Everyone claiming that Lotus and Ferrari will lose their relative form because the tires become more durable is jumping to conclusions. It’s not the total tire life that affects relative competitiveness of the cars, it is the rate of degradation and the change in the rate of degradation—the shape of the curve, not how far it goes. It’s not clear that the change in compound will affect the degradation curve. After all, the ostensible brief for Pirelli is not to reduce stops. That does not mean that the tires will degrade more gradually, just that they will last longer. Nonetheless, a longer-lasting tire, given the limitation on available tires, should tend to let the drivers drive more an drive harder on Saturday and Sunday.

    However, the more important issue is shape and construction of the tire–which implicates suspension design, set up, even aero. No one knows how the move to the new shape and the change back to kevlar bands will affect any car and somehow no one is focused on this at all.

    • Nomore (@nomore) said on 17th May 2013, 15:54

      @dmw

      The Horse Whisperer, as usual, is talking nonsense in the interest of stirring the pot

      Or maybe are you ?

      Everyone claiming that Lotus and Ferrari will lose their relative form because the tires become more durable is jumping to conclusions

      They know their cars more than you know (or everyone of us)…if they contest this change, they have a reason…don’t they ?

      However, the more important issue is shape and construction of the tire–which implicates suspension design, set up, even aero.

      Yes and Ferrari and Lotus have designed their cars based on this tires, which were given in Brazil 2012.

      how the move to the new shape and the change back to kevlar bands will affect any car and somehow no one is focused on this at all.

      If RB pushed for this change, logic says that they will benefit, it was no need to change the construction of a tyre. The delaminations problem could be achieved without changing the construction nor the degradation.

      • DaveW (@dmw) said on 17th May 2013, 16:11

        The only clear point of substance here to respond to, i.e, the one that goes beyond school-yard bluster, is incorrect: the delamination problem cannot be solved without changing the construction. The reason for the delaminations is the change of the belt design. Your possibly substantive addtional point that the teams designed their current cars based on data for tires that would not be used this year is just inexplicable.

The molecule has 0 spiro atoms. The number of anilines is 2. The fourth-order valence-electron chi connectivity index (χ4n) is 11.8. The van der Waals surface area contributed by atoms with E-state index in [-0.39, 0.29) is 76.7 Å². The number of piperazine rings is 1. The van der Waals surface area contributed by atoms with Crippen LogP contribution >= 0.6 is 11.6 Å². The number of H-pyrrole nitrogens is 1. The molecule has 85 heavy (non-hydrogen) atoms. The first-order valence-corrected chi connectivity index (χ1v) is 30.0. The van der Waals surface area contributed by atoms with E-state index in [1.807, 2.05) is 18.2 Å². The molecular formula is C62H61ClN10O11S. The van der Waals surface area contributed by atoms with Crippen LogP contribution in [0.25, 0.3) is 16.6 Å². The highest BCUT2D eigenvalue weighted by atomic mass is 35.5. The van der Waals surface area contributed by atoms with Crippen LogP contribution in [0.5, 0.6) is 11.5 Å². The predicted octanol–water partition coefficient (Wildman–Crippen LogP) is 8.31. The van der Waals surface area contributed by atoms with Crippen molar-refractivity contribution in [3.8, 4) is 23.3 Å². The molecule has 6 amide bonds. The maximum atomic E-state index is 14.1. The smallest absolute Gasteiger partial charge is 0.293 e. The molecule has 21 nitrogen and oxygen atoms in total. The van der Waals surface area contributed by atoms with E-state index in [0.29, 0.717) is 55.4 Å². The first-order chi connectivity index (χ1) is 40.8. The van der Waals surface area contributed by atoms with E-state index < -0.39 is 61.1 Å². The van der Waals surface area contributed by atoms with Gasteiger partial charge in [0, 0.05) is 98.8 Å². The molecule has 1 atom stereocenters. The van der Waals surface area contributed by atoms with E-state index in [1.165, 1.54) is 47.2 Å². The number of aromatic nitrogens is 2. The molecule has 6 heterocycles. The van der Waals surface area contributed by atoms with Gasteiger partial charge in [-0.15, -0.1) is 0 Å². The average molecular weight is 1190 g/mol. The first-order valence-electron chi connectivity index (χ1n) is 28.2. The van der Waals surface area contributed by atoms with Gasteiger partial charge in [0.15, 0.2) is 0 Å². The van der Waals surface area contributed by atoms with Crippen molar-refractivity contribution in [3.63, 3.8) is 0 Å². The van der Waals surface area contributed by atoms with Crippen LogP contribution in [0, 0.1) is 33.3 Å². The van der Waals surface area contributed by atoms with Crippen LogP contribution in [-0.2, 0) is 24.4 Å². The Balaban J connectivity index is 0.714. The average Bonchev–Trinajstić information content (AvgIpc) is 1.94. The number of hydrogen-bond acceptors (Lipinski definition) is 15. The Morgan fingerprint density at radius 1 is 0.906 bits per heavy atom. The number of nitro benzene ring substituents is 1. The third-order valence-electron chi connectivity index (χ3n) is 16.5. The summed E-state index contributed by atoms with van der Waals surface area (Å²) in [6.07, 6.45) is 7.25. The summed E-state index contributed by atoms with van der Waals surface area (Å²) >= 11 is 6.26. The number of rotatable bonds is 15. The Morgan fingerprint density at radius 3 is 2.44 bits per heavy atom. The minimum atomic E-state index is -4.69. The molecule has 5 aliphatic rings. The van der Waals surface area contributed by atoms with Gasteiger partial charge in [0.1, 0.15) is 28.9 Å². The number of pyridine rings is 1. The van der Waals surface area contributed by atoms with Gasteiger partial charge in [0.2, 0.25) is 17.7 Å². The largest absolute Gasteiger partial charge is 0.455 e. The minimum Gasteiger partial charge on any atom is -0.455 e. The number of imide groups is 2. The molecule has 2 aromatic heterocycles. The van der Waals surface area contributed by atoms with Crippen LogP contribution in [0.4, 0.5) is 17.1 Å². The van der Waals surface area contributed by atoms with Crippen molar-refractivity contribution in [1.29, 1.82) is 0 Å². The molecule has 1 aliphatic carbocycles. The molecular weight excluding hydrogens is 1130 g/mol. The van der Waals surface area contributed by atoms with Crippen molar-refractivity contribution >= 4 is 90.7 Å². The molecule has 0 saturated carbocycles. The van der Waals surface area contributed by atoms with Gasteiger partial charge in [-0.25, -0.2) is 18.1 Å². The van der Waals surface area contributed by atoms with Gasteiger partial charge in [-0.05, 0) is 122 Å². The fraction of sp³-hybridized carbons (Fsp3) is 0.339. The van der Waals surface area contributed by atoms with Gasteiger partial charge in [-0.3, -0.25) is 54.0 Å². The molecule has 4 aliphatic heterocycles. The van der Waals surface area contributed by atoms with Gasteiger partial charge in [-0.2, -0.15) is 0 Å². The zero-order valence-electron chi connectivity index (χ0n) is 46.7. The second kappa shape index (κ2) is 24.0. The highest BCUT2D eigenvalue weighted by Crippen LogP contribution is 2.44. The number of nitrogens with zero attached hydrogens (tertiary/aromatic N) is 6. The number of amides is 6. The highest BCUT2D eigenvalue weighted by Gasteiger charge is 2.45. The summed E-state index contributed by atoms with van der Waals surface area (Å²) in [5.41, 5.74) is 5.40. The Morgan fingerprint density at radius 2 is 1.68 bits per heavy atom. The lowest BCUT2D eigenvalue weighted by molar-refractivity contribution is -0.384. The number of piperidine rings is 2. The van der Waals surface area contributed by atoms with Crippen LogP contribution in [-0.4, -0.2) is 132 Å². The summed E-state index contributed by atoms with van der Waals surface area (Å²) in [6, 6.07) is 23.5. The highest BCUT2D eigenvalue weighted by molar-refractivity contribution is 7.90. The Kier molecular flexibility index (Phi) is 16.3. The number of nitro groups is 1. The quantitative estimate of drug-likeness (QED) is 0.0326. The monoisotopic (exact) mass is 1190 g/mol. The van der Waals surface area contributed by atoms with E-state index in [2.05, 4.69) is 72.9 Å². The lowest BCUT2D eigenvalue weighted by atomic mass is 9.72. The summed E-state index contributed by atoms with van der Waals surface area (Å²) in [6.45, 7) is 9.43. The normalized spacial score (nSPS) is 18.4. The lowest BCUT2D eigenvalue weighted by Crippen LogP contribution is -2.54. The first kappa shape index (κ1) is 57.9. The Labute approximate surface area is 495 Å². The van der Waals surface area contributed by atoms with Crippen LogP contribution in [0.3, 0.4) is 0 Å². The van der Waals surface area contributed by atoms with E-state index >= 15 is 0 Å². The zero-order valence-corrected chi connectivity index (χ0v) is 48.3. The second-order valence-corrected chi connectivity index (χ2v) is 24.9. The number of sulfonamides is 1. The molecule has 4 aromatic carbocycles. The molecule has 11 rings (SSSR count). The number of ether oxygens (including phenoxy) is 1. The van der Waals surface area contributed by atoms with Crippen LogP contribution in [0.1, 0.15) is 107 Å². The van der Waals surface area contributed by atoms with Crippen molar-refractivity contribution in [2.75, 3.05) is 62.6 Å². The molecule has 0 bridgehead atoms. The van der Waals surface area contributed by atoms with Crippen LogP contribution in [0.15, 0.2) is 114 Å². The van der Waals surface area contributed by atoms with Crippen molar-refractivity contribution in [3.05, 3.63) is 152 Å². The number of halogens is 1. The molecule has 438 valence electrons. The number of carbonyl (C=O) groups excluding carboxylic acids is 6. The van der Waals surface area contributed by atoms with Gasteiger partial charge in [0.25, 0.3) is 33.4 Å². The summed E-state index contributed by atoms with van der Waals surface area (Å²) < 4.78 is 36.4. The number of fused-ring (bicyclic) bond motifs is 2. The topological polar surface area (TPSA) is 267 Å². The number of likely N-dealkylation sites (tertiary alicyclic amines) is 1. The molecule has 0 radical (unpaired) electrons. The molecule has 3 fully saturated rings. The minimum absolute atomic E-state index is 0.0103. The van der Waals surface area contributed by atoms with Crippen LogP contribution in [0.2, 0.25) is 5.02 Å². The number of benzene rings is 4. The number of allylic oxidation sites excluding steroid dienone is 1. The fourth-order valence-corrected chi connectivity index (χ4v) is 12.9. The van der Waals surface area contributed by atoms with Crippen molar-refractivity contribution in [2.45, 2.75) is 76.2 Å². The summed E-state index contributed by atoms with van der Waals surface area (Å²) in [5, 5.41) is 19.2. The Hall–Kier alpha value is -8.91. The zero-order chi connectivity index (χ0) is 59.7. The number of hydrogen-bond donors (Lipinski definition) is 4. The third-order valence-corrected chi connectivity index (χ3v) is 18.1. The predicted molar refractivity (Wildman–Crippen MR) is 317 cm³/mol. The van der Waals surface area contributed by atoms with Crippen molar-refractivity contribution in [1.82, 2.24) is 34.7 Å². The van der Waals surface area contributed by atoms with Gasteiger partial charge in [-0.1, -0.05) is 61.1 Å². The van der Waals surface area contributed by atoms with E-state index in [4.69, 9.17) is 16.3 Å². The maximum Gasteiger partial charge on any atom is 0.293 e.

• Nomore (@nomore) said on 17th May 2013, 16:59

          @dmw

          The reason for the delaminations is the change of the belt design

          Can i have the link from pirelli expert where this is mentioned that : “to correct the delaminations we shall change the construction” ? … I will be waiting for that

          Your possibly substantive addtional point that the teams designed their current cars based on data for tires that would not be used this year is just inexplicable

          http://motorsport.nextgen-auto.com/Teams-to-try-2013-tyres-in-Brazil,51412.html

          As normally when no argument is in play, people ends with : “is just inexplicable.”

          It si explicable and it doesn’t need too much too understand why changing the tires now will affect the outcome of the championship. i.e the championship will be manipulated.
          It si wrong to change the tires (now, at the end of the season i agree…), and basically it wrong to change the rules of a game once the game has started.
          But as ferrari said today different brain operate in different mode.

          Here is a good article why Pirelli is going to change tires :http://www.huffingtonpost.co.uk/todd-mccandless/formula-one-pirelli_b_3264419.html

  5. Michael Brown (@lite992) said on 17th May 2013, 15:44

    Since the tires have been moved 1 step softer each season, compared to 2011 the current tires are:
    2013 – 2011
    Hard – Soft
    Medium – Super Soft
    Soft – Super Super Soft
    Super Soft – Super Super Super Soft

    That’s just rediculous

    • Paul2013 said on 17th May 2013, 17:03

      That is exactly the same for every one and those were the tyres from the begining, but RDB did not prepare the cars properly so…. we change the rules (that is rediculous).

      • Danilo Schoeneberg said on 17th May 2013, 17:51

        It’s not the same for everyone. All teams were given the data about the Pirelli tires for 2013 in late 2012. Pirelli’s test car is a 2010 Renault, so only Lotus have the data to cross-match the Pirelli tire data with the data of the car they were developed with. So as the only team Lotus had a cross-matched base from which to extrapolate the design parameters for their 2013 cars. That’s why Lotus could run 2 stops at Melbourne when everyone else needed 3 and they could run a 3 stopper at Barcelona when the opponents needed four. And that’s why Lotus is crying the loudest now. They’ll lose their unfair advantage.

    • Max Jacobson (@vettel1) said on 18th May 2013, 12:46